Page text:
Thursday, October 19, 2017

Studebaker Hawk: Second Series

As I mentioned in the previous (16 October 2017) post about the First Series Studebaker Hawks, the company was unable to afford to redesign its sedan and coupe bodies following their 1953 introduction.  So it became a matter of facelift after facelift until Studebaker left the automobile business in the mid-1960s.

This post deals with the final iteration of the classic Raymond Loewy designed Starliner coupe.  A major 1956 facelift introduced the Hawk name to the lineup: Golden Hawk, Silver Hawk, Power Hawk and Flight Hawk.  By the 1960 and 1961 model years the line had been reduced to the Silver Hawk, a coupe with a solid B-pillar.

Studebaker rolled the dice one last time in 1962 for its coupe body in the form of the Gran Turismo Hawk, a major facelift styled by industrial designer Brooks Stevens.


This is a 1956 Sky Hawk to provide a sense of what Stevens had to work with.  The high hood and grille were retained through 1961.  Tail fins were added to Golden Hawks in 1956 and the lesser Hawks in 1957.  The 1953-vintage side sculpting was dropped in 1957.

This and the following two images are from Mecum Auctions.  Stevens retained the frontal styling aside from a few details that did modify its feeling.  The grille got more massive framing while side-grille openings lost their chromed frames.  Chrome strips were added to the tops of the fenders.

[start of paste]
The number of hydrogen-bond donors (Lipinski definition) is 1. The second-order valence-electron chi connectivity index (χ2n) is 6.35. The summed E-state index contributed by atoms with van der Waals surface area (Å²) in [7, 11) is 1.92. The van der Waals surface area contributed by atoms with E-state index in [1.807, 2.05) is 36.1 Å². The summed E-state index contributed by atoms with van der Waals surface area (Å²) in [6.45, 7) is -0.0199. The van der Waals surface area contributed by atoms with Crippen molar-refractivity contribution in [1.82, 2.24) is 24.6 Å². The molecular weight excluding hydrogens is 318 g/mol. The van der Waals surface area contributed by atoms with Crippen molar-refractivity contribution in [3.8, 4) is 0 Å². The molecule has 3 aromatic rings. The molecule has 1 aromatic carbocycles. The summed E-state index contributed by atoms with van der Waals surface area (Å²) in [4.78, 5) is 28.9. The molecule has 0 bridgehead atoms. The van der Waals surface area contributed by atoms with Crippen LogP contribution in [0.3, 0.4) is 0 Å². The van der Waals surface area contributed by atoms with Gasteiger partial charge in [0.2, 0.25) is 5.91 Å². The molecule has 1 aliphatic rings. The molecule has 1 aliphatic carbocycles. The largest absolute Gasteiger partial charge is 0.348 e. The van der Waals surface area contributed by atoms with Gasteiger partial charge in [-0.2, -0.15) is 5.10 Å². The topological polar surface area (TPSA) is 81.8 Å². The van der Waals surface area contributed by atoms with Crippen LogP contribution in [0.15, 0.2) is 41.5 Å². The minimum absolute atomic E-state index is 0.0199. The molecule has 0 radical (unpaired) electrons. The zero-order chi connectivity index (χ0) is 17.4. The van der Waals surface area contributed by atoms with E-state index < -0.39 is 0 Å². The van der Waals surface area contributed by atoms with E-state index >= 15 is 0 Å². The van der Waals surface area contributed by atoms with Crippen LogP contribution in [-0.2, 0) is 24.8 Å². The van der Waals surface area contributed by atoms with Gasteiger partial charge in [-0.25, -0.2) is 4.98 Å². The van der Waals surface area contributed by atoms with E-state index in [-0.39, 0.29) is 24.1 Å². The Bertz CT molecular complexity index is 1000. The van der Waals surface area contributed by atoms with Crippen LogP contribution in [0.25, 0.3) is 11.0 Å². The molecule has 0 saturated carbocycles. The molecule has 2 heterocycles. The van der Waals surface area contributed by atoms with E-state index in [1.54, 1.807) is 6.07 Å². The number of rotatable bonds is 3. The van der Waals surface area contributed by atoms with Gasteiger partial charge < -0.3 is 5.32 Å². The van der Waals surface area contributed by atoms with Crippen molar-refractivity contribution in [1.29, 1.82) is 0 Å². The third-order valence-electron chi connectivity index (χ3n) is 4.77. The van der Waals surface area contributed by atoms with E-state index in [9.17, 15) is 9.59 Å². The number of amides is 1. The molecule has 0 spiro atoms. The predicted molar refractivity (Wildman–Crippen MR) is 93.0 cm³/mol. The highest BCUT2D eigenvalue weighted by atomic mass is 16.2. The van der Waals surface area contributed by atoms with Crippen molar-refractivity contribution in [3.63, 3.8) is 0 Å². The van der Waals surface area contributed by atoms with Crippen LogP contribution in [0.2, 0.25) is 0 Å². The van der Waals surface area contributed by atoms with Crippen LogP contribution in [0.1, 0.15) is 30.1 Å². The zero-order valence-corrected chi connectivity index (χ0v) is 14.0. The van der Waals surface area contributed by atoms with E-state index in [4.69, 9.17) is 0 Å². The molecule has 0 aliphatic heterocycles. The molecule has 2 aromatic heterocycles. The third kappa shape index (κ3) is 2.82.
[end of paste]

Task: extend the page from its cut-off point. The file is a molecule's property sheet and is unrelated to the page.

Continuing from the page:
Tail fins were eliminated, so rear fenders are back about to where they are seen in the top photo above.  Stevens' major restyling was the rear part of the roof.  Aft side windows were reshaped and the wraparound backlights were replaced by flatter units.  The C-pillars were styled in Ford Thunderbird fashion to give the car a more formal appearance.

GT Hawk grilles received a nested-grid pattern for 1963.

Finally, three Mecum photos of the 1964 GT Hawk.  Grille mesh was changed and a few medallions were added.

Side view.  After all those post-1953 changes, it's still a nice looking car.

The main 1964 change was a smoothed-off trunk lid.

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